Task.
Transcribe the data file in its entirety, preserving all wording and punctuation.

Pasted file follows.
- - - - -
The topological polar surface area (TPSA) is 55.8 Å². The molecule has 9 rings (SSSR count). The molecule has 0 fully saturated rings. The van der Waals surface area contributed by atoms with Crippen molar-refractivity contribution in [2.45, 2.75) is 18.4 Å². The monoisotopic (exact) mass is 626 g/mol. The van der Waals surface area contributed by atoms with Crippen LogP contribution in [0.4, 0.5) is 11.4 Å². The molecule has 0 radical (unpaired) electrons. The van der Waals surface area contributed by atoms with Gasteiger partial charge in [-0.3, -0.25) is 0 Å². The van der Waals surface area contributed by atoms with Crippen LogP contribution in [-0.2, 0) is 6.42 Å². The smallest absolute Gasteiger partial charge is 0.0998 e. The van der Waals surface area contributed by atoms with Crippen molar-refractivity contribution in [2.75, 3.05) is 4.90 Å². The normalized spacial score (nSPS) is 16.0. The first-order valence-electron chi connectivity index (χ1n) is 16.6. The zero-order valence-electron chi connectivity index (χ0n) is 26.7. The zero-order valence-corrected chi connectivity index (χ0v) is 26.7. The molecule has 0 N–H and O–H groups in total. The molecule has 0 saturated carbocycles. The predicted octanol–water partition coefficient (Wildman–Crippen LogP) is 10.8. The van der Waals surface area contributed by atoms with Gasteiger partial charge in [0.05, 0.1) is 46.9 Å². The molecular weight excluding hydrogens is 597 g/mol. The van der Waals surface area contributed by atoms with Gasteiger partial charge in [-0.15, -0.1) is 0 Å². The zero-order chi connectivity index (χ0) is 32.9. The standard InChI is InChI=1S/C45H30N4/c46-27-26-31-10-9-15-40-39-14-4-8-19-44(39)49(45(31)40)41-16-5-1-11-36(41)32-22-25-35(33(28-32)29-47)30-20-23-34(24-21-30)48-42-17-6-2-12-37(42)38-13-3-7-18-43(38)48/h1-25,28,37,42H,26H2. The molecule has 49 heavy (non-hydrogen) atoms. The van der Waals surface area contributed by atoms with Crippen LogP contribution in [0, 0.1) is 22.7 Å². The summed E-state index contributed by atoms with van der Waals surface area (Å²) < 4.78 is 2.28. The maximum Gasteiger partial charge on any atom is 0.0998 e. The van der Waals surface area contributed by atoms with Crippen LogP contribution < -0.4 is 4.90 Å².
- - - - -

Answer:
The topological polar surface area (TPSA) is 55.8 Å². The molecule has 9 rings (SSSR count). The molecule has 0 fully saturated rings. The van der Waals surface area contributed by atoms with Crippen molar-refractivity contribution in [2.45, 2.75) is 18.4 Å². The monoisotopic (exact) mass is 626 g/mol. The van der Waals surface area contributed by atoms with Crippen LogP contribution in [0.4, 0.5) is 11.4 Å². The molecule has 0 radical (unpaired) electrons. The van der Waals surface area contributed by atoms with Gasteiger partial charge in [-0.3, -0.25) is 0 Å². The van der Waals surface area contributed by atoms with Crippen LogP contribution in [-0.2, 0) is 6.42 Å². The smallest absolute Gasteiger partial charge is 0.0998 e. The van der Waals surface area contributed by atoms with Crippen molar-refractivity contribution in [2.75, 3.05) is 4.90 Å². The normalized spacial score (nSPS) is 16.0. The first-order valence-electron chi connectivity index (χ1n) is 16.6. The zero-order valence-electron chi connectivity index (χ0n) is 26.7. The zero-order valence-corrected chi connectivity index (χ0v) is 26.7. The molecule has 0 N–H and O–H groups in total. The molecule has 0 saturated carbocycles. The predicted octanol–water partition coefficient (Wildman–Crippen LogP) is 10.8. The van der Waals surface area contributed by atoms with Gasteiger partial charge in [0.05, 0.1) is 46.9 Å². The molecular weight excluding hydrogens is 597 g/mol. The van der Waals surface area contributed by atoms with Gasteiger partial charge in [-0.15, -0.1) is 0 Å². The zero-order chi connectivity index (χ0) is 32.9. The standard InChI is InChI=1S/C45H30N4/c46-27-26-31-10-9-15-40-39-14-4-8-19-44(39)49(45(31)40)41-16-5-1-11-36(41)32-22-25-35(33(28-32)29-47)30-20-23-34(24-21-30)48-42-17-6-2-12-37(42)38-13-3-7-18-43(38)48/h1-25,28,37,42H,26H2. The molecule has 49 heavy (non-hydrogen) atoms. The van der Waals surface area contributed by atoms with Crippen LogP contribution in [0, 0.1) is 22.7 Å². The summed E-state index contributed by atoms with van der Waals surface area (Å²) < 4.78 is 2.28. The maximum Gasteiger partial charge on any atom is 0.0998 e. The van der Waals surface area contributed by atoms with Crippen LogP contribution < -0.4 is 4.90 Å².